While I pay very little attention to New Zealand politics I think she was one of the best political leaders in the world.
I totally agree. Her management of COVID and rapid strengthening of gun control after the Christchurch mosque shootings made international headlines. I’m sure there are hundreds of other accomplishments we on the other side of the world haven’t heard about. It must have taken a lot out of her because her stated reason was that she “didn’t have the energy” to continue. Imagine that – a politician who voluntarily steps down because they believe their country deserves better than what they’ll be able to give. What a contrast to the self-serving crooks, liars, and grifters we’re so used to.
I’m just hoping that she might do a mad dash across the ditch (westward) and come here to Aus!! Smart, humble, empathetic, diplomatic, bloody hell, what’s not to love about Jacinda. Just hope that whoever takes the reins has enough of the above to even partially fill her shoes. It’ll be a tough call!
That’s a shame. She was a good thing for my home country, and showed the world what was possible, even though most of the criticisms levels at her had some legitimacy. But I get it; she had reached her limit, and knew it. I can totally relate to that feeling.
Bless her. She was a great leader. Wish the US could produce someone of her caliber. We could sure use it these days.
Jacinda is yielding her power and stepping away
Is that true?
I wasn’t aware that was something a person could do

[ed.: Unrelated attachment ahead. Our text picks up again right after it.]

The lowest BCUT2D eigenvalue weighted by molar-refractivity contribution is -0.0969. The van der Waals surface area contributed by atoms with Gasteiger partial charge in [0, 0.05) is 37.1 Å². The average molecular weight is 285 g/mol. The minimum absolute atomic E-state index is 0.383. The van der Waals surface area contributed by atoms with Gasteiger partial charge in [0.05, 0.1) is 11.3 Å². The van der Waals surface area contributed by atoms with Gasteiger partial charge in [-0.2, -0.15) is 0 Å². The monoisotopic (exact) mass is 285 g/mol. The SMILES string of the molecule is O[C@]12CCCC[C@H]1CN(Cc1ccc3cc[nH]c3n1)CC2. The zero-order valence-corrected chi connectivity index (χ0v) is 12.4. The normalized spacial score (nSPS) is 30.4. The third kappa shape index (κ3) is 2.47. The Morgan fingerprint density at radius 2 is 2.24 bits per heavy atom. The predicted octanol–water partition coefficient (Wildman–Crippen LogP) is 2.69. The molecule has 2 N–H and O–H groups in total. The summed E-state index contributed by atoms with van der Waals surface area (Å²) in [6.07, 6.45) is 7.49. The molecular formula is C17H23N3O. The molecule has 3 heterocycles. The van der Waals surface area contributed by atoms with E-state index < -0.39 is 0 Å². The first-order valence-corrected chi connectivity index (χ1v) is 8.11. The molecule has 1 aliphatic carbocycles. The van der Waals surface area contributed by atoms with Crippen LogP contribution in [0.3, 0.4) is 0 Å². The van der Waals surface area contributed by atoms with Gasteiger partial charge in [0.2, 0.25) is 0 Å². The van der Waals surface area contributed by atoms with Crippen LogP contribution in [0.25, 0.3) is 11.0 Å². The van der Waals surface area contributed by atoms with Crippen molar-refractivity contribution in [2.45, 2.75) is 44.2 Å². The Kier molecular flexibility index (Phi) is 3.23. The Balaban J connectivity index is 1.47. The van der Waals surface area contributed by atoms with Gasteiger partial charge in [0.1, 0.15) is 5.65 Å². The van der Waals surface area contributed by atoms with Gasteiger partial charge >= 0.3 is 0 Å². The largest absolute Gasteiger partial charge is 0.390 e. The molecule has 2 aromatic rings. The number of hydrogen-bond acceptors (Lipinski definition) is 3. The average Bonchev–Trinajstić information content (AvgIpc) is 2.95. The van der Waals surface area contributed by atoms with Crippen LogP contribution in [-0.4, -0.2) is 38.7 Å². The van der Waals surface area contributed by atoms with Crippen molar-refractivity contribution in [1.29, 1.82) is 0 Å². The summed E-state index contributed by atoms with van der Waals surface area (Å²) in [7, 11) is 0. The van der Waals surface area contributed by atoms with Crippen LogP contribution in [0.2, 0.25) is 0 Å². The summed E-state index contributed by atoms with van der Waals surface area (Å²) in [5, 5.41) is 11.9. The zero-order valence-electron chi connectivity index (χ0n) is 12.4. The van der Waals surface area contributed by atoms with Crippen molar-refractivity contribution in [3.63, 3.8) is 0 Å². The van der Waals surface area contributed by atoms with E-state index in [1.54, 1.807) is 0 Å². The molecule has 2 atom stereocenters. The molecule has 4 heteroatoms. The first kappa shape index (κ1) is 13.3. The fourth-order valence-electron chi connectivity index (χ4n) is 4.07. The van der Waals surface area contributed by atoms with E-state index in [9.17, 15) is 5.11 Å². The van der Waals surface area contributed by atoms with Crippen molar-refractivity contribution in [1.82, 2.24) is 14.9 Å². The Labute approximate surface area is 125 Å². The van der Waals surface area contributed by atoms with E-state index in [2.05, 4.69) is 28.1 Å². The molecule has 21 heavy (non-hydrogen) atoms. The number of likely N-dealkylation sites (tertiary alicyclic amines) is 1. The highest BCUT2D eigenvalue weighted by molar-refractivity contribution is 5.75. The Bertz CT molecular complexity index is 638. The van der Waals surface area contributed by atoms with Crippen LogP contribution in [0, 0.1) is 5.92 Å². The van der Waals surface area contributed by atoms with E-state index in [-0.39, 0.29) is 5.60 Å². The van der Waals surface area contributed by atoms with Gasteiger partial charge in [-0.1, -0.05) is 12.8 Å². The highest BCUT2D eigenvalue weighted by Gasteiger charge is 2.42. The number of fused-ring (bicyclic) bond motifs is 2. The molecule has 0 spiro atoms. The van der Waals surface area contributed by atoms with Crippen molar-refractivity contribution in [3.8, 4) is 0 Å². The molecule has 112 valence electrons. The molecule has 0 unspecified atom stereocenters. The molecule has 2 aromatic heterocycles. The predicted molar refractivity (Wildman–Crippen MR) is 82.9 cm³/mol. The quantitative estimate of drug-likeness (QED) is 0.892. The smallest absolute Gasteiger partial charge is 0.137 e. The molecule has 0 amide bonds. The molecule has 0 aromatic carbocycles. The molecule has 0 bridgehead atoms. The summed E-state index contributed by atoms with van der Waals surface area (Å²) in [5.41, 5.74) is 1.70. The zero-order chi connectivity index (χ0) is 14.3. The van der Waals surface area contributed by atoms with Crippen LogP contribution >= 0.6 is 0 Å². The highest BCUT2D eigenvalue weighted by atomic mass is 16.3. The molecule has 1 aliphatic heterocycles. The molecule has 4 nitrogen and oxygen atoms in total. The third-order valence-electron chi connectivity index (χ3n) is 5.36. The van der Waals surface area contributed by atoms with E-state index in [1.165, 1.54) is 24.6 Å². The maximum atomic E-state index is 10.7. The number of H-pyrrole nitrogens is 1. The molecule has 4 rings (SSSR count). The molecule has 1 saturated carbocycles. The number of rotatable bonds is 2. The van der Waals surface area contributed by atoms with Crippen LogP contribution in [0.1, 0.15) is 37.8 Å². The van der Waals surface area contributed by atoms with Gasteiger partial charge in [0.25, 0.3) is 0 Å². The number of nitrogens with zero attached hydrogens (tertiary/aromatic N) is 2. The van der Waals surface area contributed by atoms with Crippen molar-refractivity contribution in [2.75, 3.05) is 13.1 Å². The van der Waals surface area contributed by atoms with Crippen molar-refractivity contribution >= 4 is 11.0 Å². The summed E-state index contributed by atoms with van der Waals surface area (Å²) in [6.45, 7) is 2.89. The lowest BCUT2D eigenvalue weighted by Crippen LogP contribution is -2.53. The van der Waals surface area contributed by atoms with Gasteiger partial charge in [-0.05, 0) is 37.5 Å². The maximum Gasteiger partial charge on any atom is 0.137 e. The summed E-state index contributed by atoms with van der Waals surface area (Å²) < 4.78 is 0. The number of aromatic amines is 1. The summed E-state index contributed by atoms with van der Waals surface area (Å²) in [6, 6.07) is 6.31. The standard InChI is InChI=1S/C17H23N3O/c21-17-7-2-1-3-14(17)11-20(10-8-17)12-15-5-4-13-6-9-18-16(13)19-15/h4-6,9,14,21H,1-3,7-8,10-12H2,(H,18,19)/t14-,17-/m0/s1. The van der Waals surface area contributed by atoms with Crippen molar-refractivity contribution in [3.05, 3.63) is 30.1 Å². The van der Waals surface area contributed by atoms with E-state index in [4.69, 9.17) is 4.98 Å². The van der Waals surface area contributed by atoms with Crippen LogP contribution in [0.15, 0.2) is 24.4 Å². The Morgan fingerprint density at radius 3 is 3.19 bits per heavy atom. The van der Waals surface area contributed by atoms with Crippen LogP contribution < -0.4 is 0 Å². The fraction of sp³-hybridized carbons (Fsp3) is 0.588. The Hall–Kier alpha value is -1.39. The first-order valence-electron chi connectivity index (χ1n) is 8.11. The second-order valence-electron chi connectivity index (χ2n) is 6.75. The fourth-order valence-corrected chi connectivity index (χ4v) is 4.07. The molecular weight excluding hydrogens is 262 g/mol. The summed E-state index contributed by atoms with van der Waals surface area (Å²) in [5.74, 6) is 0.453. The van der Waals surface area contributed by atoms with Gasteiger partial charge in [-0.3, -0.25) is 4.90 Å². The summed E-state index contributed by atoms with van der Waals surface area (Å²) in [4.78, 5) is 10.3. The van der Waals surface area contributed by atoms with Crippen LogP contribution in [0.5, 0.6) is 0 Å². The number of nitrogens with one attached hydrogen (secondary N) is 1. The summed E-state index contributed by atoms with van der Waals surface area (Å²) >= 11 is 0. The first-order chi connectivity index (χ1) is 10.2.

So taking the long way round? I guess she needs a break. I suppose a grand tour, and some lucrative stops to make some speeches along the way could be part of that break.
I was surprised and saddened to see this news today. She seemed to be a competent and successful leader in my eyes. While I think the world would be a better place if politicians tried to emulate her, I have to wonder why politics has to be so difficult. So difficult that smart, empathetic leaders like her feel the job is too much, or stay out of politics altogether, while pathetic, pathological liars can happily stay in the game for many years and even decades. I can’t blame her for resigning. You only have one life here and dedicating 5+ years of it to leading a nation is a pretty good run.
Just a cheap ploy to get NZ voters to beg her to take on the job again.
Nah, probably not. But it would be a good one, not employed enough by politicians the world over.
Probably because it wouldn’t work for most of them - see Boris Johnson for a (sort of) recent example. Which in turn (certainly in that case) is because they aren’t that widely liked. Ardern is (sadly) more the exception than the rule.
Noooo! She is on my GenX Superstars roster! Kickin’ ass and making a difference! (Also Zelensky and Stacey Abrams)
Look at her taking care of her mental and physical health, tho. Respect for that.
Australia is directly west of NZ. Unless I misunderstand your comment?
No, I totally misread kambucta’s comment and shouldn’t have replied. Please inform everyone in the universe that I should never navigate any vehicle between New Zealand and Australia. I’ll go put on the cone of shame.
Hmmm … (from CNN):
According to New Zealand Police, 50 threats were made against Ardern in 2021 – up from 32 in 2020 and 18 in 2019. The threats related to vaccinations, Covid-19 and firearms, police said, though it was impossible to ascertain a motive for many as they included “simply offensive, obscene or threatening words.”
So, anti-vaxxers and gun nuts may have influenced her decision to leave.
While she’s pretty popular internationally, her approval ratings have taken a nose dive in NZ since the height of the pandemic. It’s just the nature of democracy that voters ask “what have you done for me lately?” Inflation and crime seem to have become bigger issues in NZ and her government has not been seen as dealing with them effectively.